Woodworker's Journal winter-2010, страница 27
The correct feed direction is to move the router against the bit's rotation. When routing an inside cutout, feed the router clockwise around the opening (left). Switch to a counterclockwise direction for outside edges (right).
performance, too. When routing around the inside of a workpiece, such as a picture frame, feed the router clockwise (see top left photo). Switch directions when you're following an outside edge, and move the router counterclockwise (see top right photo). You'll know you are feeding correctly if the router gently resists your efforts. If it jerks forward and pulls through the cut, it's a telltale sign that you're heading the wrong way and making a climb cut. Climb cuts are unsafe for ordinary passes when you are removing a lot of wood.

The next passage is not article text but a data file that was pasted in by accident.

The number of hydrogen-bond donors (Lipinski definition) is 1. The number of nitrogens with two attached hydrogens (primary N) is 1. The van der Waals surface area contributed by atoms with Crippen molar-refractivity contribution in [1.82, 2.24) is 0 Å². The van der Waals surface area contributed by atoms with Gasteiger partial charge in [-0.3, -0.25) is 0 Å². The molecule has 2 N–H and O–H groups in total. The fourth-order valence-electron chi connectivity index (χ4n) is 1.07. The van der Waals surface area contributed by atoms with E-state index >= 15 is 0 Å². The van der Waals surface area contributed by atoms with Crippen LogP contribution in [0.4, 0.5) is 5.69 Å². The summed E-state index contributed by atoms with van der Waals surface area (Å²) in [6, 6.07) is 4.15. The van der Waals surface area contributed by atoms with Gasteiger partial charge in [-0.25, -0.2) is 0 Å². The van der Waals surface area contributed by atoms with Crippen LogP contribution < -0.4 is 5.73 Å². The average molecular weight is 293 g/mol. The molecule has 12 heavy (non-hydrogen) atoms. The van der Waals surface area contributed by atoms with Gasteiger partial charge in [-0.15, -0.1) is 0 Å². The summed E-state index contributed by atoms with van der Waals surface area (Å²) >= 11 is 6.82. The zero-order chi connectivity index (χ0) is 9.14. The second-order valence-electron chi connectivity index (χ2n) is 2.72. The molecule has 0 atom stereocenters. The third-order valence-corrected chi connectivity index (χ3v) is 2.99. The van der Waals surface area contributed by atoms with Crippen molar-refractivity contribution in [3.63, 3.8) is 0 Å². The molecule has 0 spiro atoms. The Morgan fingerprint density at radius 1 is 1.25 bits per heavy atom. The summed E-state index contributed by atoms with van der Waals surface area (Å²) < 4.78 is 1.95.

Tip 3: Sometimes a Climb Cut Can Work Wonders
If you are routing across just the end grain of a board, be careful of the exit corner. When the bit breaks through those weak fibers, it's a prime chance for tearout. One way to avoid the problem is to start your routing pass at the exit corner and make a short climb cut to remove the corner material first (see bottom left photo). Ease the router gently into the wood and pull it slowly back toward you a half inch or so. Then, stop the tool and start the cut on the left end, routing
A short climb cut (left) removes the corner that will be prone to tearout when cutting across end grain. Follow it up with a normal left-to-right pass to complete the cut (right).
across the end grain to meet your climb cut (see bottom right photo). Presto ... no tearout! Always use extreme caution when attempting a climb cut.
Tip 4: Crossgrain Calls for a Scrap Backup
Routing dadoes can result in a nasty blow-out where the bit exits the wood, especially if you are hogging out a lot of material. Before you plow the dado, clamp a piece of scrap to the outboard edge first. Then, rout across your workpiece and slightly into the scrap — it will support the
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